It is important to remember, at this point, that this is a preliminary injunction, not a final ruling. However, based on the evidence presented by attorneys for the police officers, Judge Grillo ruled, “Petitioners have presented substantial evidence that they are likely to suffer significant harm if their names and identifying information is erroneously disclosed before the case can be adjudicated on its merits.”
Indeed, the judge noted, “Lt. Pike has presented a declaration detailing harassment and threats to him after he was identified as an officer who was involved in the Incident. After Lt. Pike’s name was made public, a person or persons circulated his contact information on the internet and he subsequently received hundreds of letters, over 10,000 text messages, and over 17,000 email messages. Most of the letters and messages where threatening or derogatory. In addition, unidentified persons ordered magazines, products and food for delivery to Lt. Pike’s home.”
Thus, Judge Grillo argued, “Given this history of threats and harassment, the potential harm to other officers from disclosing their participation in the Incident is far from speculative.”
The issue of future possibilities of harm, Judge Grillo held, is “speculative,” and the judge also noted, “The Regents will suffer substantial harm if it cannot disclose and discuss information and recommendations regarding the Incident until the case can be adjudicated on its merits. There is a ‘strong public policy supporting transparency in government.’ “
The Vanguard once again spoke with ACLU Staff Attorney Michael Risher, who has filed a third party brief and participated in the proceedings on Wednesday.
“It’s a preliminary injunction,” Mr. Risher said, “Judges have broad discretion to craft preliminary injunctions to fit the facts as they see them. I don’t know all of the evidence that the judge looked at, that should become public in 21 days.”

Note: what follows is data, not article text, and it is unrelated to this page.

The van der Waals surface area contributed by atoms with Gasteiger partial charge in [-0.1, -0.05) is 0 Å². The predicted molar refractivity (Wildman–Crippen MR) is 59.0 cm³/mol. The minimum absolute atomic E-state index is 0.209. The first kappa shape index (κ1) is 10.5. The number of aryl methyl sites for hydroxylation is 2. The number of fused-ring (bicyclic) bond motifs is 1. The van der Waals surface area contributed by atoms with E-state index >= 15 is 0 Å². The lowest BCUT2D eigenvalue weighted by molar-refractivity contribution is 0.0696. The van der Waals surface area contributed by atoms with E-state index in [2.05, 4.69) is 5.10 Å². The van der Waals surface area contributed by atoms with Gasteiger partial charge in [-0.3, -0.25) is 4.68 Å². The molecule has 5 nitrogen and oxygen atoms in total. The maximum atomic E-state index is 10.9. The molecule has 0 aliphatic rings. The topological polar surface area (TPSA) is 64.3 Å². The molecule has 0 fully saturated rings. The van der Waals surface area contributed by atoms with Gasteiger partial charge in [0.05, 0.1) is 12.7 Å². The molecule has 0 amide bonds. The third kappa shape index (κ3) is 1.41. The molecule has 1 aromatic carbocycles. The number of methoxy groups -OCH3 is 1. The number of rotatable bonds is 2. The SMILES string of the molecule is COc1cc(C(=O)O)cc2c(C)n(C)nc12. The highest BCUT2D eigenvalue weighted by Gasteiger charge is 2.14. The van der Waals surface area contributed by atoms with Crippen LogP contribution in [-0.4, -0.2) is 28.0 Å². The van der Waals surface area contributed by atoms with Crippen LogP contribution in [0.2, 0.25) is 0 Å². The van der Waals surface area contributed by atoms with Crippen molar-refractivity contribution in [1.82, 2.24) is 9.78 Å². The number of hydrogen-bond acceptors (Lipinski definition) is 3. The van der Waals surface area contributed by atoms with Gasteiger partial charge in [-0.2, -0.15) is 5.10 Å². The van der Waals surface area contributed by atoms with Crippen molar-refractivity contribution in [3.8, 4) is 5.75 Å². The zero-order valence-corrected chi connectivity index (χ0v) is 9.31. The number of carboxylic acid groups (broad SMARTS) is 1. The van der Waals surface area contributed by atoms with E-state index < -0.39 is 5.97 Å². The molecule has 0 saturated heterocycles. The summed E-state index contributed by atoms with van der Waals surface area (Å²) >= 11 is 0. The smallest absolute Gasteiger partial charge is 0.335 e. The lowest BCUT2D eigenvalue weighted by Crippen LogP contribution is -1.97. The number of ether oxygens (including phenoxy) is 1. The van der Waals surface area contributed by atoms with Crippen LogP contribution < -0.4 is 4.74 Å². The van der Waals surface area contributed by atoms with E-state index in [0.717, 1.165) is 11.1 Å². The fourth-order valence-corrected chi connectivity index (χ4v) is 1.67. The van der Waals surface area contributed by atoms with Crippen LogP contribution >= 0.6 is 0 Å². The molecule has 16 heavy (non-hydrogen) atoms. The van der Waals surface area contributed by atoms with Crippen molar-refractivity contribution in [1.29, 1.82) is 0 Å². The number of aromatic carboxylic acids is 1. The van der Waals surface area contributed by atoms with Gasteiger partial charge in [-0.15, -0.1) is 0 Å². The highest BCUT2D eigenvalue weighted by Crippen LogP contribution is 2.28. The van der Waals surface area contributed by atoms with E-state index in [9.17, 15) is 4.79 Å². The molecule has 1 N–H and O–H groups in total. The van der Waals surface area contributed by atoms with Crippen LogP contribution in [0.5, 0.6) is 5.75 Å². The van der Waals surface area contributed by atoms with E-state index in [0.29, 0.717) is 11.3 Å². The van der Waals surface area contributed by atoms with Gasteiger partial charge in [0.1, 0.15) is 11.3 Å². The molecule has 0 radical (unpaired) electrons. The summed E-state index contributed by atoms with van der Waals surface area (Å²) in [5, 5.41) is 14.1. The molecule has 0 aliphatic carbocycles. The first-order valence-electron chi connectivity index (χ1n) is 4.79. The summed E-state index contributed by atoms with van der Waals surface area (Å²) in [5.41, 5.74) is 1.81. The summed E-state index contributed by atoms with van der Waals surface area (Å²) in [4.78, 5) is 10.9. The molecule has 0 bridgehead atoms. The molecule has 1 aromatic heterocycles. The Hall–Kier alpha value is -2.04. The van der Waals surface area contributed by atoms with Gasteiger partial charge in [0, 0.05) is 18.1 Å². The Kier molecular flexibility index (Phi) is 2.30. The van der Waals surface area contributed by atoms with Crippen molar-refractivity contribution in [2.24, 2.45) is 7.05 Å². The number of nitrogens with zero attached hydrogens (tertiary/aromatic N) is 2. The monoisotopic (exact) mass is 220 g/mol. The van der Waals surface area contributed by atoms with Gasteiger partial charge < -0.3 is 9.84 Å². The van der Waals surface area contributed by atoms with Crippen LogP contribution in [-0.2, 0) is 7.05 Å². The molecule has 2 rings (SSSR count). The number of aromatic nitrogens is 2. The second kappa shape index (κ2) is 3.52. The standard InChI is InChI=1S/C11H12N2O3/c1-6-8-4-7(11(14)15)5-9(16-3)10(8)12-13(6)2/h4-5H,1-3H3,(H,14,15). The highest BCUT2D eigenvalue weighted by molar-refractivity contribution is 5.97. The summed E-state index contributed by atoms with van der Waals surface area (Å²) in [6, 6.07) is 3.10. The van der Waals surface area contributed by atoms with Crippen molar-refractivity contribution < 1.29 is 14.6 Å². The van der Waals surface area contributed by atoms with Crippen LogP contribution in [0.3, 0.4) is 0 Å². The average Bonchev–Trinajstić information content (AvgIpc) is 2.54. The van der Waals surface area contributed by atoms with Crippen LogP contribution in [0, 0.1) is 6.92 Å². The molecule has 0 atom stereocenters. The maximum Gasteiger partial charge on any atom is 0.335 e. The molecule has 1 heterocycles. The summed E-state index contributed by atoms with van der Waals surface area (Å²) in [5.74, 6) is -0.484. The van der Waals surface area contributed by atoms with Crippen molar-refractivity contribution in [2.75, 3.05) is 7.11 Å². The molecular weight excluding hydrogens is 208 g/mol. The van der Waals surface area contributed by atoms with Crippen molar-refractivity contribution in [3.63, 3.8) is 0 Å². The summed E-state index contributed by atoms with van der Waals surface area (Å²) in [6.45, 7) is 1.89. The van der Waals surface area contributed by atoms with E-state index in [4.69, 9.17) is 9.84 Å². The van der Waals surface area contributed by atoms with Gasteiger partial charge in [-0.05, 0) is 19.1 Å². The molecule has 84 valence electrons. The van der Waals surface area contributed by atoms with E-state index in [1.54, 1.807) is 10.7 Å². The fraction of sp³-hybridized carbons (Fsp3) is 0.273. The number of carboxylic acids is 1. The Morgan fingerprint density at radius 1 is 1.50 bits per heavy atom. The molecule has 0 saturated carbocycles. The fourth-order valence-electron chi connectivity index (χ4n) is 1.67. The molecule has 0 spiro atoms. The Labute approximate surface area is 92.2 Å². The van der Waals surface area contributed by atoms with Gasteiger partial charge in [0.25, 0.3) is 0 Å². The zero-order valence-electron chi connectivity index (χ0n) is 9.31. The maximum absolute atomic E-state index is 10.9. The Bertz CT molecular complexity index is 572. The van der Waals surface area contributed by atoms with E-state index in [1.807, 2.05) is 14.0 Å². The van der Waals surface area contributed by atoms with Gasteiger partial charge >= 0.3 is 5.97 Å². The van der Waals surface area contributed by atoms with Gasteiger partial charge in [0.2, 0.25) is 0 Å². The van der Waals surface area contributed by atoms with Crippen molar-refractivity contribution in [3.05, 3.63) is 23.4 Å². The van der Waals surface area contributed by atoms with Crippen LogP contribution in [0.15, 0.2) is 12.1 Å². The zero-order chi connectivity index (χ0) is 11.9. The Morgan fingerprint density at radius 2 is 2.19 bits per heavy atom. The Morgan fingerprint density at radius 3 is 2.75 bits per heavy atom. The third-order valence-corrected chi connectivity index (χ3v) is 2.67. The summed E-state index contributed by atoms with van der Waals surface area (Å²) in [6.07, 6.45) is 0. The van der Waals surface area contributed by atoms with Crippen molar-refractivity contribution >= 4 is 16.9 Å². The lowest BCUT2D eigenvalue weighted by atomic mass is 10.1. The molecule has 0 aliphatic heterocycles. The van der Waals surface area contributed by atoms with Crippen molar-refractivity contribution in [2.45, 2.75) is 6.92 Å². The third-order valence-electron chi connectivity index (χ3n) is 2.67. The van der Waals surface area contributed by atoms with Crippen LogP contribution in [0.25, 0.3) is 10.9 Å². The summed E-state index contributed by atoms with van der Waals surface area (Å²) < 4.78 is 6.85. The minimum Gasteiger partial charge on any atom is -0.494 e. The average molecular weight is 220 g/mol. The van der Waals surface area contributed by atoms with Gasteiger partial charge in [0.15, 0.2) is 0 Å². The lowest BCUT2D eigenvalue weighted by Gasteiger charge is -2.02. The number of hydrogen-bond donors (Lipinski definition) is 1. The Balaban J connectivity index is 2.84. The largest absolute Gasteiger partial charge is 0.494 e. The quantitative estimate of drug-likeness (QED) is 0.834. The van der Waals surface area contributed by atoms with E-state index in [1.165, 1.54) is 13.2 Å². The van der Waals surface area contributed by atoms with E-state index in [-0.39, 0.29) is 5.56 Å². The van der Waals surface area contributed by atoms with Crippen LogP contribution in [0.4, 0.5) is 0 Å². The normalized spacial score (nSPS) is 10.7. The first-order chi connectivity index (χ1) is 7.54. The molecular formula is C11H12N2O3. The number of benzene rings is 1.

Nevertheless, he felt that the order was overly broad. Given the length of time that has passed since the incident, he is not sure that new revelations would bring forth the same level of harassment that Lt. Pike experienced in the days immediately following the highly publicized and volatile incident.
“It’s not clear to me that releasing the names of other officers that weren’t involved in such a notorious way of officer Pike… or didn’t pepper spray anyone but were just witnesses, would subject them to any sort of harassment, particularly now months later after people’s passions have cooled,” he said.
Michael Risher is unclear about whether the university will appeal that portion of the ruling.
“Whether we [the ACLU] will appeal that portion of the judge’s order, will really depend on [whether] we’re able to look at the rest of the report 21 days from now,” he said. He added that, at that point, if they are able to see the entirety of the report, they will be in a better position to assess whether the names are crucial to understanding the incident.
The critical question is whether the evidence supports the argument that the officers would suffer some sort of harassment and how important it is to have that information out there right now, he said.
“Eventually that information has to be released,” Mr. Risher added. “Whether it needs to be released right now, if the rest of the report is comprehensive enough that it paints a fairly complete picture, I don’t know whether it’s worth it.”
However, with anonymity comes lack of accountability, which Mr. Risher said, “Is why eventually these names will have to be released.”
Because it is only a preliminary injunction, either the injunction will end or there will have to be a trial and the evidence presented to determine whether or not there is currently a credible threat to preclude the release of the names further.
Obviously, with every passing month, the risk to the officers of retaliation is greatly diminished.
As it stands, there is a large amount of information that could be released today, but based on the inclinations of Justice Reynoso, we do not believe that will happen.
There is also another chunk of information that the judge has ruled does not violate 832.5 or 832.7, but he has left the window open for the attorneys for the police officers to appeal.
Finally, he has ruled that the names of all but Lt. Pike and Chief Spicuzza be redacted. UC or the ACLU could appeal that. It seems less likely that that will happen, at least initially. We will have more on this tomorrow.
—David M. Greenwald reporting